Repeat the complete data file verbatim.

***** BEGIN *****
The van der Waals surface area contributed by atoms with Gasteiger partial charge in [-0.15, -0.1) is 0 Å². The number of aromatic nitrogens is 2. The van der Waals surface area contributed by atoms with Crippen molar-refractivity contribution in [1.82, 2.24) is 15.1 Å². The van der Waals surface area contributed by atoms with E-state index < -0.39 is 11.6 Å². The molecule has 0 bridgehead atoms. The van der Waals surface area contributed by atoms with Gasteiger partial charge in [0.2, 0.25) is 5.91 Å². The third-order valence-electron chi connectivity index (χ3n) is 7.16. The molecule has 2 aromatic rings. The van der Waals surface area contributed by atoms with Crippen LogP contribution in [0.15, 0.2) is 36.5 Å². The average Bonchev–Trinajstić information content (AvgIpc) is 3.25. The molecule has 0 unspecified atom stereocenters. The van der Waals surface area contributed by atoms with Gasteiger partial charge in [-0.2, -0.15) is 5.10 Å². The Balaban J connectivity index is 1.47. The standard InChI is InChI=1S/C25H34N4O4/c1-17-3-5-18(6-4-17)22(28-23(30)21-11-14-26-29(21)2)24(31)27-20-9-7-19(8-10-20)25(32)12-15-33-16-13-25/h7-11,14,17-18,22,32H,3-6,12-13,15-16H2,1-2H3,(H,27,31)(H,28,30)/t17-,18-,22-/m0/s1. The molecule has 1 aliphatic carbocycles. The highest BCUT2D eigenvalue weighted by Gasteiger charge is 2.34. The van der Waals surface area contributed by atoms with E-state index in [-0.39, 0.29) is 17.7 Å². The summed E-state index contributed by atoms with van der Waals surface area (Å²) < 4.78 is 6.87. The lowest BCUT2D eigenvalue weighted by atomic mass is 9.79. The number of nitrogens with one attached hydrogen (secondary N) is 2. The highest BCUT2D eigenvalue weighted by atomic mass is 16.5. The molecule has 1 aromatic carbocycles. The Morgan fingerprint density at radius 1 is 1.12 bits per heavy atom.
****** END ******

The van der Waals surface area contributed by atoms with Gasteiger partial charge in [-0.15, -0.1) is 0 Å². The number of aromatic nitrogens is 2. The van der Waals surface area contributed by atoms with Crippen molar-refractivity contribution in [1.82, 2.24) is 15.1 Å². The van der Waals surface area contributed by atoms with E-state index < -0.39 is 11.6 Å². The molecule has 0 bridgehead atoms. The van der Waals surface area contributed by atoms with Gasteiger partial charge in [0.2, 0.25) is 5.91 Å². The third-order valence-electron chi connectivity index (χ3n) is 7.16. The molecule has 2 aromatic rings. The van der Waals surface area contributed by atoms with Crippen LogP contribution in [0.15, 0.2) is 36.5 Å². The average Bonchev–Trinajstić information content (AvgIpc) is 3.25. The molecule has 0 unspecified atom stereocenters. The van der Waals surface area contributed by atoms with Gasteiger partial charge in [-0.2, -0.15) is 5.10 Å². The Balaban J connectivity index is 1.47. The standard InChI is InChI=1S/C25H34N4O4/c1-17-3-5-18(6-4-17)22(28-23(30)21-11-14-26-29(21)2)24(31)27-20-9-7-19(8-10-20)25(32)12-15-33-16-13-25/h7-11,14,17-18,22,32H,3-6,12-13,15-16H2,1-2H3,(H,27,31)(H,28,30)/t17-,18-,22-/m0/s1. The molecule has 1 aliphatic carbocycles. The highest BCUT2D eigenvalue weighted by Gasteiger charge is 2.34. The van der Waals surface area contributed by atoms with E-state index in [-0.39, 0.29) is 17.7 Å². The summed E-state index contributed by atoms with van der Waals surface area (Å²) < 4.78 is 6.87. The lowest BCUT2D eigenvalue weighted by atomic mass is 9.79. The number of nitrogens with one attached hydrogen (secondary N) is 2. The highest BCUT2D eigenvalue weighted by atomic mass is 16.5. The molecule has 1 aromatic carbocycles. The Morgan fingerprint density at radius 1 is 1.12 bits per heavy atom.